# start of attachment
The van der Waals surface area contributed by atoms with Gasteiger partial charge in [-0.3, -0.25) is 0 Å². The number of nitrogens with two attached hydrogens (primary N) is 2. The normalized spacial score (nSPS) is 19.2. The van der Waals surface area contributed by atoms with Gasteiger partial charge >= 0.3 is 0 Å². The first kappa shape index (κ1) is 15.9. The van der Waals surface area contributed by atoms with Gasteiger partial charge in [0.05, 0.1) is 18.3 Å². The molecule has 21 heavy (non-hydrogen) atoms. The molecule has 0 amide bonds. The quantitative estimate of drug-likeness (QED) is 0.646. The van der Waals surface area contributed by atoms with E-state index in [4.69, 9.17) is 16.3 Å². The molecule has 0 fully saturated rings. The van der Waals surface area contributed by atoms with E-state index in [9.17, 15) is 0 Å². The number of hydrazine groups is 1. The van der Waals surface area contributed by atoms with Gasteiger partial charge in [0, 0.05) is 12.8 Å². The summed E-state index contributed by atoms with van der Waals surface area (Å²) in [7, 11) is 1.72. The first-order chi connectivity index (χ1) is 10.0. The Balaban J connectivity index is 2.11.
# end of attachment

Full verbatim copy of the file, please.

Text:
The van der Waals surface area contributed by atoms with Gasteiger partial charge in [-0.3, -0.25) is 0 Å². The number of nitrogens with two attached hydrogens (primary N) is 2. The normalized spacial score (nSPS) is 19.2. The van der Waals surface area contributed by atoms with Gasteiger partial charge >= 0.3 is 0 Å². The first kappa shape index (κ1) is 15.9. The van der Waals surface area contributed by atoms with Gasteiger partial charge in [0.05, 0.1) is 18.3 Å². The molecule has 21 heavy (non-hydrogen) atoms. The molecule has 0 amide bonds. The quantitative estimate of drug-likeness (QED) is 0.646. The van der Waals surface area contributed by atoms with E-state index in [4.69, 9.17) is 16.3 Å². The molecule has 0 fully saturated rings. The van der Waals surface area contributed by atoms with E-state index in [9.17, 15) is 0 Å². The number of hydrazine groups is 1. The van der Waals surface area contributed by atoms with Gasteiger partial charge in [0, 0.05) is 12.8 Å². The summed E-state index contributed by atoms with van der Waals surface area (Å²) in [7, 11) is 1.72. The first-order chi connectivity index (χ1) is 10.0. The Balaban J connectivity index is 2.11.